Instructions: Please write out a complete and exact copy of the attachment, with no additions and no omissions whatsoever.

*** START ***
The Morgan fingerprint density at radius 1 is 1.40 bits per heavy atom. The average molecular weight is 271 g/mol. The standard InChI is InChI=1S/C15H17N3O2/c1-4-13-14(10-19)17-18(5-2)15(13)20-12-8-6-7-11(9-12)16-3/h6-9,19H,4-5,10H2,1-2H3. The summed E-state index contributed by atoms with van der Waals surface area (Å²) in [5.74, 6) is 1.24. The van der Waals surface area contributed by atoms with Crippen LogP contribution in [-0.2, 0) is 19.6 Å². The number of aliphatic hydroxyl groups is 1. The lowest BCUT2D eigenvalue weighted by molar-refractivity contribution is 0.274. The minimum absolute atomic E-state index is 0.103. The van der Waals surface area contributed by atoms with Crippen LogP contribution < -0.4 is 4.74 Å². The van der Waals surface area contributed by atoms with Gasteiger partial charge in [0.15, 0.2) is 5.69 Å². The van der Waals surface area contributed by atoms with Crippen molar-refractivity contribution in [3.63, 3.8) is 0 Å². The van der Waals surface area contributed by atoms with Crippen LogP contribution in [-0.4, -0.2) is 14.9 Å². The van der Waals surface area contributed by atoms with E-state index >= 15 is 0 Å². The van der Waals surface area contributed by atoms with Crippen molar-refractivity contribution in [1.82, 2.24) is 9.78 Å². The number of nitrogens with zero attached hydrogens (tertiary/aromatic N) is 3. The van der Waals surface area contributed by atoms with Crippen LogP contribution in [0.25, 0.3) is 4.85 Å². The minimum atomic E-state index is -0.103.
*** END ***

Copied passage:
The Morgan fingerprint density at radius 1 is 1.40 bits per heavy atom. The average molecular weight is 271 g/mol. The standard InChI is InChI=1S/C15H17N3O2/c1-4-13-14(10-19)17-18(5-2)15(13)20-12-8-6-7-11(9-12)16-3/h6-9,19H,4-5,10H2,1-2H3. The summed E-state index contributed by atoms with van der Waals surface area (Å²) in [5.74, 6) is 1.24. The van der Waals surface area contributed by atoms with Crippen LogP contribution in [-0.2, 0) is 19.6 Å². The number of aliphatic hydroxyl groups is 1. The lowest BCUT2D eigenvalue weighted by molar-refractivity contribution is 0.274. The minimum absolute atomic E-state index is 0.103. The van der Waals surface area contributed by atoms with Crippen LogP contribution < -0.4 is 4.74 Å². The van der Waals surface area contributed by atoms with Gasteiger partial charge in [0.15, 0.2) is 5.69 Å². The van der Waals surface area contributed by atoms with Crippen molar-refractivity contribution in [3.63, 3.8) is 0 Å². The van der Waals surface area contributed by atoms with Crippen LogP contribution in [-0.4, -0.2) is 14.9 Å². The van der Waals surface area contributed by atoms with E-state index >= 15 is 0 Å². The van der Waals surface area contributed by atoms with Crippen molar-refractivity contribution in [1.82, 2.24) is 9.78 Å². The number of nitrogens with zero attached hydrogens (tertiary/aromatic N) is 3. The van der Waals surface area contributed by atoms with Crippen LogP contribution in [0.25, 0.3) is 4.85 Å². The minimum atomic E-state index is -0.103.